I recently came across a post on a message board in which a mother expressed reluctance to allow her daughter to read either Little House on the Prairie or Caddie Woodlawn. The reason? She was concerned about the manner in which both novels portray Native Americans.
Having read both books several times, I will acknowledge that they contain some elements that people today would likely consider old-fashioned and racist. At the same time, though, these classic novels are functions of the time period in which they’re set (the mid 19th century) and, to a lesser extent, the time at which they were written (the 1930’s). That’s not to say that the ideas in them are correct, so to speak. But I do think it’s important to recognize that our beliefs and values today are not necessarily the same as they were in the past, and historical novels can help kids go a long way in realizing that.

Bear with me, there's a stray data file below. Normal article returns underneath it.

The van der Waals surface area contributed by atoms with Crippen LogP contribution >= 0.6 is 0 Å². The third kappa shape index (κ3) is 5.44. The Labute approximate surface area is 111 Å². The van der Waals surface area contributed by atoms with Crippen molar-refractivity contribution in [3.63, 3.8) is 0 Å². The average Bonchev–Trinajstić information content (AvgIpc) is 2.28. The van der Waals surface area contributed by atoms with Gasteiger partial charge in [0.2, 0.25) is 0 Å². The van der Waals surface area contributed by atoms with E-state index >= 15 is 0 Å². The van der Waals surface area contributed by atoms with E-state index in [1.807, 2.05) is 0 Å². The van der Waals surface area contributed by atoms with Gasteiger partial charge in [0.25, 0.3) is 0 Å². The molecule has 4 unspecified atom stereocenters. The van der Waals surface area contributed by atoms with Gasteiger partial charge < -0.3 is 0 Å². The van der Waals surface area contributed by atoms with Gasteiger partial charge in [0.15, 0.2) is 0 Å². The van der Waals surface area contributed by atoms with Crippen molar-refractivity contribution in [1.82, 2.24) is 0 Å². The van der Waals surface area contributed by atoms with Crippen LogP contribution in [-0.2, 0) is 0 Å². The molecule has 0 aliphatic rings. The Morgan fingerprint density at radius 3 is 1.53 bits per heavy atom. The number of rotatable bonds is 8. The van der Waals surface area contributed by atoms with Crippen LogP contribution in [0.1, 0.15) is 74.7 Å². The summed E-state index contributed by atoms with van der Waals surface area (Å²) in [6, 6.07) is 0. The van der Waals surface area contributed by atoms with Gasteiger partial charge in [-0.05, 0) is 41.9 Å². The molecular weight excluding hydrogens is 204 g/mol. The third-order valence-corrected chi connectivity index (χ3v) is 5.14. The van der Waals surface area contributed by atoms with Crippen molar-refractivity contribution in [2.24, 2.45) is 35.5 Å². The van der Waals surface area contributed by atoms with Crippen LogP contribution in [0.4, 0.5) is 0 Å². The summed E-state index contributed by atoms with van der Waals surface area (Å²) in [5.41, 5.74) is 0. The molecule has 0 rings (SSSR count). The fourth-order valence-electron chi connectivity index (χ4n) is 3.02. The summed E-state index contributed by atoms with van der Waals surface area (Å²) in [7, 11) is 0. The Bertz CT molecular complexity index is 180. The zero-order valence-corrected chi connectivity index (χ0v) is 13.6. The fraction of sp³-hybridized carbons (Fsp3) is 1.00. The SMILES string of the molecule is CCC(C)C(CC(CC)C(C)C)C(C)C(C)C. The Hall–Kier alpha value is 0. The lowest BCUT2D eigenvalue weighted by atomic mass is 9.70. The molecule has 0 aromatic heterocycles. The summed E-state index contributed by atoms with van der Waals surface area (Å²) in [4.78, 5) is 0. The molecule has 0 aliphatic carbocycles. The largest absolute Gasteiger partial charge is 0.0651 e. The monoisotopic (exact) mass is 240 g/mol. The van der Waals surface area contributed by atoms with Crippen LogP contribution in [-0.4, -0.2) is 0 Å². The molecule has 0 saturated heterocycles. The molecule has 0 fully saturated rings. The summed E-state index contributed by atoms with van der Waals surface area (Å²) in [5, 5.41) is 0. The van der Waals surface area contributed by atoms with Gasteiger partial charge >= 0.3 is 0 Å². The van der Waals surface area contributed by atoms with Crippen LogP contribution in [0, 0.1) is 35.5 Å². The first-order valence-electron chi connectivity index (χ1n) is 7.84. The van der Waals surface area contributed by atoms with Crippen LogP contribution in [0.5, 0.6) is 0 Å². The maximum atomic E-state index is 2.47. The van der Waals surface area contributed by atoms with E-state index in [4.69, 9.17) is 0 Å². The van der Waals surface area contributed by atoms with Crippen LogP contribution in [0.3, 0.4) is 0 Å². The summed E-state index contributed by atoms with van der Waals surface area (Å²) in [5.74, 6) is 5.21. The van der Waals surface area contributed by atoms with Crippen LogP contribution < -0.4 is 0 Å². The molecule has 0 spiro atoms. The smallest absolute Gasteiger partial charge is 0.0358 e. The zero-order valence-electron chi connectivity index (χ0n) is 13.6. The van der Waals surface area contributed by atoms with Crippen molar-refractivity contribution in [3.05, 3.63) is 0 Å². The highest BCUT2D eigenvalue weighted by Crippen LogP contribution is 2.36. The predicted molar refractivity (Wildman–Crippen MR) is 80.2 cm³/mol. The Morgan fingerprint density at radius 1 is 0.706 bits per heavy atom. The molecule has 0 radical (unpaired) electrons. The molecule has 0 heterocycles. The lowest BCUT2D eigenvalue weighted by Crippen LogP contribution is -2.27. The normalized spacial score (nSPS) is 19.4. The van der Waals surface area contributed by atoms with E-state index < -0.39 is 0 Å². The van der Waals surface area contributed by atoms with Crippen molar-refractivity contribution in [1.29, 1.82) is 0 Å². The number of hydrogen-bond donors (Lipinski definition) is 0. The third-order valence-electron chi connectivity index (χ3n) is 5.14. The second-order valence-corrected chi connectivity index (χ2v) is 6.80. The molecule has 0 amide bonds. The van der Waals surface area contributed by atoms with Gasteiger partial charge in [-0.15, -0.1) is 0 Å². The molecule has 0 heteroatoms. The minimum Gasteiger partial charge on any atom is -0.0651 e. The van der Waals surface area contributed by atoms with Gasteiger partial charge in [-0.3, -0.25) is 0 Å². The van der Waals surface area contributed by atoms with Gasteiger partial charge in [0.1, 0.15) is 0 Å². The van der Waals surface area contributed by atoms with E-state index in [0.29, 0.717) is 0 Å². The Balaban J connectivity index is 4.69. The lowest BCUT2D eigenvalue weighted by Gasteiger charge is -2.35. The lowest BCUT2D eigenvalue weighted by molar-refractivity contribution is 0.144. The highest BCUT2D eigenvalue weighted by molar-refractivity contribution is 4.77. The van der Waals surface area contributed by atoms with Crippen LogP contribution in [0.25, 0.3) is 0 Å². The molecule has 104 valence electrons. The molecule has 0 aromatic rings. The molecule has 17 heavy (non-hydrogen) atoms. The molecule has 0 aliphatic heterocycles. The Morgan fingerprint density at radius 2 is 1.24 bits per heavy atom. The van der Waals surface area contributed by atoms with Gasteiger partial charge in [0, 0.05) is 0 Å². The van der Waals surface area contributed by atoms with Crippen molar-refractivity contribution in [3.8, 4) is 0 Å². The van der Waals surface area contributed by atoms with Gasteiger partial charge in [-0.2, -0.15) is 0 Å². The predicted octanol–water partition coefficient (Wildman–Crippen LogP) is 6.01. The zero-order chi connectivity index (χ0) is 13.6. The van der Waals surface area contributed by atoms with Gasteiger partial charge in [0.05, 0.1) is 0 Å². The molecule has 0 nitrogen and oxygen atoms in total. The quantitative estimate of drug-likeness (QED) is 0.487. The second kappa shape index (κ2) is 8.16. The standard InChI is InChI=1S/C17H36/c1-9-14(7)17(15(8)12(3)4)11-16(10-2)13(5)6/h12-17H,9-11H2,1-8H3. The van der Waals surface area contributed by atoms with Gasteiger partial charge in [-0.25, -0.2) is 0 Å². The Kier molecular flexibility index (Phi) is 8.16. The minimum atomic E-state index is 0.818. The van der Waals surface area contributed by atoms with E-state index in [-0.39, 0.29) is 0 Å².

Of course it’s true that, when kids read books that contain viewpoints so drastically different from those they’ve been raised with, they may be confused or have questions. That’s why, in an ideal situation, parents, librarians, or other trusted adults will always be around to help them work through their concerns. But even though our world is far from ideal, I don’t think that historical fiction writers should shy away from including historical viewpoints that aren’t politically correct today in their work. After all, if we do so, we’re giving kids a false representation of history. And as I think we’ve concluded multiple times here, that ultimately isn’t something we want to do.
What do you think about including views that would be considered incorrect today in historical fiction? If you’re a parent, do you have an opinion about your child reading such books?
Melissa Luttman is Associate Editor for Young Adult History/Historical Fiction at Wonders & Marvels.